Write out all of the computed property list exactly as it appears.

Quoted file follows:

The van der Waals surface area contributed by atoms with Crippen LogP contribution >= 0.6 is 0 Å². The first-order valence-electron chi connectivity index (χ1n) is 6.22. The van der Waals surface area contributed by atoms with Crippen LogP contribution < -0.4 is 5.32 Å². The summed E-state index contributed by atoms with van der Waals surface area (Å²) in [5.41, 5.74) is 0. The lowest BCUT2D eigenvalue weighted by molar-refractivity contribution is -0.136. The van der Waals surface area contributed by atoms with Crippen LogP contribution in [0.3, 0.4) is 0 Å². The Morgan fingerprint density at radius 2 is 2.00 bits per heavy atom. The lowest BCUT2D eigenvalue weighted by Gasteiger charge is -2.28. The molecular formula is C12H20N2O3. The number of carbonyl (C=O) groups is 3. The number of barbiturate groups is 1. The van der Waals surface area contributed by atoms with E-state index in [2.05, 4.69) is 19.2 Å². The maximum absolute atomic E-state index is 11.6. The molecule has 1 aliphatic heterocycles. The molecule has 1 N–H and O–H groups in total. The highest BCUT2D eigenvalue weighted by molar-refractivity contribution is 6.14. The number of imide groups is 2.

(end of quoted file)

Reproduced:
The van der Waals surface area contributed by atoms with Crippen LogP contribution >= 0.6 is 0 Å². The first-order valence-electron chi connectivity index (χ1n) is 6.22. The van der Waals surface area contributed by atoms with Crippen LogP contribution < -0.4 is 5.32 Å². The summed E-state index contributed by atoms with van der Waals surface area (Å²) in [5.41, 5.74) is 0. The lowest BCUT2D eigenvalue weighted by molar-refractivity contribution is -0.136. The van der Waals surface area contributed by atoms with Crippen LogP contribution in [0.3, 0.4) is 0 Å². The Morgan fingerprint density at radius 2 is 2.00 bits per heavy atom. The lowest BCUT2D eigenvalue weighted by Gasteiger charge is -2.28. The molecular formula is C12H20N2O3. The number of carbonyl (C=O) groups is 3. The number of barbiturate groups is 1. The van der Waals surface area contributed by atoms with E-state index in [2.05, 4.69) is 19.2 Å². The maximum absolute atomic E-state index is 11.6. The molecule has 1 aliphatic heterocycles. The molecule has 1 N–H and O–H groups in total. The highest BCUT2D eigenvalue weighted by molar-refractivity contribution is 6.14. The number of imide groups is 2.